Even if you can’t countenance springing $2,000+ for one of the newest MacBook Pros, the entry-level M1-equipped MacBooks are still among the most powerful options out there in terms of their price to performance ratio, earning the Apple M1 / M1 Max system-on-chip range of MacBooks the winning spot in this year’s DPReview Award for best accessory.

Read more about the new Apple MacBook Pro (16in)

Best smartphone camera


  • Apple iPhone 13 Pro
  • Google Pixel 6 Pro
  • Samsung S21 Ultra
  • Sony Xperia Pro-I

Runner up: Google Pixel 6 Pro

The Pixel 6 Pro might be the most significant update in Google’s Pixel line of smartphones yet. Featuring a new ‘Tensor’ processor developed by Google in-house, and upgraded camera hardware, the Pixel 6 Pro is one of the best camera-equipped smartphones on the market.

While it undercuts its Apple competitors in terms of price, the 6.7in Pixel 6 Pro features a premium construction and solid battery life, and a very good suite of photo features. These center around the three rear cameras: A 12MP ultrawide, a 48MP 4x (104mm equiv.) telephoto that uses a comparatively large 1/2″ sensor, and finally a 26mm equiv. main camera that uses a whopping 1/1.3-inch sensor and offers an eye-catching 50MP of resolution. Image quality is excellent, with the Pixel 6 Pro offering a useful increase in telephoto power, especially, over the iPhone 13 Pro models.

Of course, with smartphones, it’s all about the computational smarts. Google offers ‘Magic Eraser’ technology to automatically remove unwanted objects from the scene. Motion Mode tries to automatically blur moving objects in a scene while keeping the main, most-static one, sharp. Perhaps most impressive is ‘Face Unblur’, which uses attempts to de-blur soft faces in low light (where slow shutter speeds can blur moving kids) by taking images with its main and ultrawide cameras at different shutter speeds and combine the images for a sharp result (using ML-based upscaling).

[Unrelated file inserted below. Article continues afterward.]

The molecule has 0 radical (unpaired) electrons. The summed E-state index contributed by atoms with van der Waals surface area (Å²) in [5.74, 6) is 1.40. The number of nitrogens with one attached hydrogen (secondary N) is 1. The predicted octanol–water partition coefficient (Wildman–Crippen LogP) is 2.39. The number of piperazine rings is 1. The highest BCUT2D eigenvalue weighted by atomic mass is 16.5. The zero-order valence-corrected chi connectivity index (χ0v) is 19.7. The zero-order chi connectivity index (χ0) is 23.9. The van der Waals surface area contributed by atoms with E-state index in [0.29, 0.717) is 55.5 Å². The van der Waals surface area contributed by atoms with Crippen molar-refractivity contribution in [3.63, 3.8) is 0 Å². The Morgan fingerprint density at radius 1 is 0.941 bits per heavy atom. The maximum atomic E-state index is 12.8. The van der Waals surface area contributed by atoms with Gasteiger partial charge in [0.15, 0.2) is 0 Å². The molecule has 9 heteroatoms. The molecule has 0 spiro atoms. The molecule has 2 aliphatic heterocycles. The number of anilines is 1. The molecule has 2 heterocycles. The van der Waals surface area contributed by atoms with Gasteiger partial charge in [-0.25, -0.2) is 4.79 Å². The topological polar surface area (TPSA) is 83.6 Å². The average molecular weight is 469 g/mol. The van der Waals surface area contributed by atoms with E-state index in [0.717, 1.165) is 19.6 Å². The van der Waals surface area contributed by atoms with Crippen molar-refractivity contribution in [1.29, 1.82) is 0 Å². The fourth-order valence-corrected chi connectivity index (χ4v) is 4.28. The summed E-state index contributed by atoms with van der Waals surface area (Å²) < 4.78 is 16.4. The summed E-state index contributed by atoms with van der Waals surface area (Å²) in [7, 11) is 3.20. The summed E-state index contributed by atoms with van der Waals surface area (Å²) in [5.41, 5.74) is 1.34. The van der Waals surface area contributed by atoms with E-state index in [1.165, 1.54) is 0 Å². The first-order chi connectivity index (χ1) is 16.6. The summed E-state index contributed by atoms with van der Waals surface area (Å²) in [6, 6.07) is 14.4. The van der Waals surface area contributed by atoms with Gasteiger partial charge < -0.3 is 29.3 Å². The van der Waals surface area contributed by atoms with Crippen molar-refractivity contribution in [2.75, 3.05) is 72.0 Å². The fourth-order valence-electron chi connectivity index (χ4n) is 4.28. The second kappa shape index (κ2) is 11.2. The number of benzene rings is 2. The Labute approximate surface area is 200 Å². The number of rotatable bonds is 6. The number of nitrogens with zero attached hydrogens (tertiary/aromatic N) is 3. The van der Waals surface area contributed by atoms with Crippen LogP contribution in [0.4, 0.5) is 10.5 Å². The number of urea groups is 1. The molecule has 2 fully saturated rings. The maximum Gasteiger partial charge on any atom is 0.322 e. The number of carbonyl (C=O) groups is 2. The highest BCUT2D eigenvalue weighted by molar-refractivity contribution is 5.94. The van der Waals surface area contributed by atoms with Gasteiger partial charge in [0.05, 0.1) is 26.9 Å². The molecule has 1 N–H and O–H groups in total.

Add excellent stabilization and very good 4K video performance that uses HDRnet technology to pull the most dynamic range possible from the sensors into the mix, and the Google Pixel 6 Pro is one of the best Android phones on the market right now.

Read more about the Google Pixel 6 Pro

Winner: Apple iPhone 13 Pro

Apple has been in the smartphone game for a long time, and it shows. The iPhone 13 Pro models really pack a punch: The three cameras in both the Pro and Pro Max models now span a 6x optical focal length range, and with the brighter F1.5 aperture on the main camera and its larger sensor, light gathering ability has increased 2.2-fold and 47% over the 12 Pro and 12 Pro Max models. Sensor-shift and optical stabilization work together on the main camera for steadier shots, improving Night Mode. A brighter F1.8 aperture on the ultra-wide yields better pictures in challenging conditions. The 77mm equiv. telephoto gives you more subject isolation, with improved image quality and contrast, and it works with Night Mode this year.

Apple made a splash in the video world this year in introducing ‘Cinematic Mode’, essentially a Portrait Mode for video that uses a depth map created from pairs of camera modules to create a depth-of-field effect that you can change after-the-fact. You can even re-focus your footage in post, and Apple used machine-learning to train the camera to make intelligent autofocus decisions.

Add to all this our favorite feature increasingly included in Apple’s ecosystem: HDR playback (as distinct from HDR capture). HDR stills and video have more contrast, appear brighter and less flat on the HDR OLED display – in other words, more ‘lifelike’. For years HDR photos have fallen flat, pun intended, when displayed on SDR (standard dynamic range) displays. No more. Colors and white balance are relatively neutral but pleasing, while a wide color gamut allows for saturated colors (but only when appropriate, unlike some competitors).

Simply put, photos and videos taken on and iPhone 13 Pro, viewed on device (or on one of the new M1 14″/16″ MacBook Pros) are a sight to behold, and the experience of taking and editing media is a breeze. For these reasons, the iPhone 13 Pro takes the winning spot this year for DPReview’s best smartphone of the year.

Read more about Apple iPhone 13 Pro